NY Times: Prosecutors Have Interviewed About Two Dozen Witnesses in Russia Probe

Attorney General William Barr appears before a Senate Appropriations subcommittee to make his Justice Department budget request, Wednesday, April 10, 2019, in Washington. (AP Photo/Andrew Harnik)

Federal prosecutors say they’ve interviewed about two dozen witnesses, including former FBI officials, in the government’s probe of the origins of the FBI’s Russian investigation, according to a story in today’s New York Times.


Attorney General William Barr, who requested the investigation, is trying to discover the basis for the FBI’s surveillance of the Trump campaign during the 2016 election and whether it was politically motivated by anti-Trump, pro-Clinton officials.

U.S. attorney John Durham has apparently made more progress in his investigation than observers previously thought.

The Hill:

Durham’s review was not opened as a criminal investigation, meaning that the prosecutor is not able to subpoena witnesses or documents, although the Times reported that it is not clear whether the investigation’s status has changed.

The Times reported that at one point, Strzok, who opened the Russia inquiry after a tip by the Australian government, was the focus of the current review. Investigators reportedly asked about the tip, which said that Russia had offered information on Hillary Clinton to the Trump campaign.

Durham also reportedly asked witnesses about Christopher Steele, a former British spy who had compiled a dossier of allegations about Trump that was used to obtain a warrant application that ended up permitting the FBI wiretap a member of the Trump campaign in 2016.

One former official reportedly said that he rebuked the idea that officials sought to damage Trump’s candidacy.

The person reportedly contrasted the public handling of the investigation into Hillary Clinton’s emails in 2016 with the secret investigation into the Trump campaign before the election.


Durham’s witness list is interesting.

NBC News:

The prosecutor conducting the review, Connecticut U.S. Attorney John Durham, has expressed his intent to interview a number of current and former intelligence officials involved in examining Russia’s effort to interfere in the 2016 presidential election, including former CIA Director John Brennan and former director of national intelligence James Clapper, Brennan told NBC News.

Durham has also requested to talk to CIA analysts involved in the intelligence assessment of Russia’s activities, prompting some of them to hire lawyers, according to three former CIA officials familiar with the matter. And there is tension between the CIA and the Justice Department over what classified documents Durham can examine, two people familiar with the matter said.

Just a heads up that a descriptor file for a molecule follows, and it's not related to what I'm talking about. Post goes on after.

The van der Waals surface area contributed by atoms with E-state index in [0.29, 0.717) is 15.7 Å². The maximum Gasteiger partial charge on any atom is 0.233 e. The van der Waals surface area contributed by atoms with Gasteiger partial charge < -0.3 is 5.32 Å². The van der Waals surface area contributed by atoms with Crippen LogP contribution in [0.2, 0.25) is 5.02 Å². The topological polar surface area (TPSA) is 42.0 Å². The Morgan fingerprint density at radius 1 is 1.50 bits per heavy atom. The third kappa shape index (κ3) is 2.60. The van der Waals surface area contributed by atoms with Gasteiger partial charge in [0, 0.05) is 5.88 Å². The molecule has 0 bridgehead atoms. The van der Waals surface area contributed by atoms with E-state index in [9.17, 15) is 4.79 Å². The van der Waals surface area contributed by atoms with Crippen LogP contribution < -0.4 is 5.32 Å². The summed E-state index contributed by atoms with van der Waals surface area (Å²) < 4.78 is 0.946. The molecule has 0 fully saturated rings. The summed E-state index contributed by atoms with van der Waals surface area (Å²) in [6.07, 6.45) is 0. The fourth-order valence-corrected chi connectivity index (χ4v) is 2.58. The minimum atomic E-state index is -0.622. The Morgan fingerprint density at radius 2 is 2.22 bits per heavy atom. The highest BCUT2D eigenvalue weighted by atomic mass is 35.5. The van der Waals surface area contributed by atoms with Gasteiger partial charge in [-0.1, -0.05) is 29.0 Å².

With Barr’s approval, Durham has expanded his staff and the timeframe under scrutiny, according to a law enforcement official directly familiar with the matter. And he is now looking into conduct past Donald Trump’s inauguration in January 2017, a Trump administration official said.

What exactly is Barr looking for? Of course, some of the people who investigated the Trump campaign for collusion hated and feared Trump. But is it criminal conduct for FBI officials to conduct a biased investigation? If some kind of conspiracy was afoot, that would make a difference. So far, Durham hasn’t even opened a criminal investigation.


It’s not likely that Durham will get very far in investigating the CIA. So much of the Russian intel is classified that he would need to open a criminal investigation so that he could issue subpoenas to see the documents.

There have been questions suggesting that the Justice Department inspector general is perfectly capable of handling such an investigation, Barr doesn’t think so.

But Barr has said he believes an IG inquiry is not sufficient to answer the questions he has about how the investigation began. In doing so, he made comments suggesting Durham had authority only a criminal investigation could provide.

In a May 31 interview with CBS News, Barr said Horowitz “doesn’t have the power to compel testimony, he doesn’t have the power really to investigate beyond the current cast of characters at the Department of Justice. His ability to get information from former officials or from other agencies outside the department is very limited.”

Basing FISA warrants on the scurrilous Steele Dossier would be criminal if it could be proved the FBI knew the document was inaccurate but requested the surveillance of the Trump campaign anyway. But that would be enormously difficult to prove given the FBI’s own admission they had not been able to confirm some of the dossier’s substance. That’s a lot different than admitting lying to a FISA judge.


There’s a lot of smoke in this investigation, but not much fire to find.


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